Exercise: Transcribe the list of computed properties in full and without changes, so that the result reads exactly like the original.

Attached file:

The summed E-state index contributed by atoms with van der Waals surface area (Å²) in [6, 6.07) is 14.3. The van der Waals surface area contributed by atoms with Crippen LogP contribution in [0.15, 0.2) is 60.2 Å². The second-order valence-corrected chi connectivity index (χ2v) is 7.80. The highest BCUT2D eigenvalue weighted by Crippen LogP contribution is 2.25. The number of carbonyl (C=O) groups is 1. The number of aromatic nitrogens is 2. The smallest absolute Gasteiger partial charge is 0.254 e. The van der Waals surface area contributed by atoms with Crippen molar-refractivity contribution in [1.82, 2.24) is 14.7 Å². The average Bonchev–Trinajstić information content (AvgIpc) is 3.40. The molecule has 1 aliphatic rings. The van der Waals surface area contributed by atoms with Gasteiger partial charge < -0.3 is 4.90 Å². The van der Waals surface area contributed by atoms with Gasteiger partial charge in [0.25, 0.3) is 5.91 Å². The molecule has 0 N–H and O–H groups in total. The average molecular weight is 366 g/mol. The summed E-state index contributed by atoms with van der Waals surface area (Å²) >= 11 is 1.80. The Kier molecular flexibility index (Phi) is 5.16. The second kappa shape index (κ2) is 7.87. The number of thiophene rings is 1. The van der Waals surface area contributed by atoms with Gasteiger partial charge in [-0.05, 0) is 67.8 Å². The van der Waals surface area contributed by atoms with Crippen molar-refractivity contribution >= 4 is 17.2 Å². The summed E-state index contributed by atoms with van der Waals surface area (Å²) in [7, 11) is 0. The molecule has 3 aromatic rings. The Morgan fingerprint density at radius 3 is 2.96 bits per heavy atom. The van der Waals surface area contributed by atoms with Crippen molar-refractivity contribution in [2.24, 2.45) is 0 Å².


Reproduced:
The summed E-state index contributed by atoms with van der Waals surface area (Å²) in [6, 6.07) is 14.3. The van der Waals surface area contributed by atoms with Crippen LogP contribution in [0.15, 0.2) is 60.2 Å². The second-order valence-corrected chi connectivity index (χ2v) is 7.80. The highest BCUT2D eigenvalue weighted by Crippen LogP contribution is 2.25. The number of carbonyl (C=O) groups is 1. The number of aromatic nitrogens is 2. The smallest absolute Gasteiger partial charge is 0.254 e. The van der Waals surface area contributed by atoms with Crippen molar-refractivity contribution in [1.82, 2.24) is 14.7 Å². The average Bonchev–Trinajstić information content (AvgIpc) is 3.40. The molecule has 1 aliphatic rings. The van der Waals surface area contributed by atoms with Gasteiger partial charge < -0.3 is 4.90 Å². The van der Waals surface area contributed by atoms with Gasteiger partial charge in [0.25, 0.3) is 5.91 Å². The molecule has 0 N–H and O–H groups in total. The average molecular weight is 366 g/mol. The summed E-state index contributed by atoms with van der Waals surface area (Å²) >= 11 is 1.80. The Kier molecular flexibility index (Phi) is 5.16. The second kappa shape index (κ2) is 7.87. The number of thiophene rings is 1. The van der Waals surface area contributed by atoms with Gasteiger partial charge in [-0.05, 0) is 67.8 Å². The van der Waals surface area contributed by atoms with Crippen molar-refractivity contribution >= 4 is 17.2 Å². The summed E-state index contributed by atoms with van der Waals surface area (Å²) in [7, 11) is 0. The molecule has 3 aromatic rings. The Morgan fingerprint density at radius 3 is 2.96 bits per heavy atom. The van der Waals surface area contributed by atoms with Crippen molar-refractivity contribution in [2.24, 2.45) is 0 Å².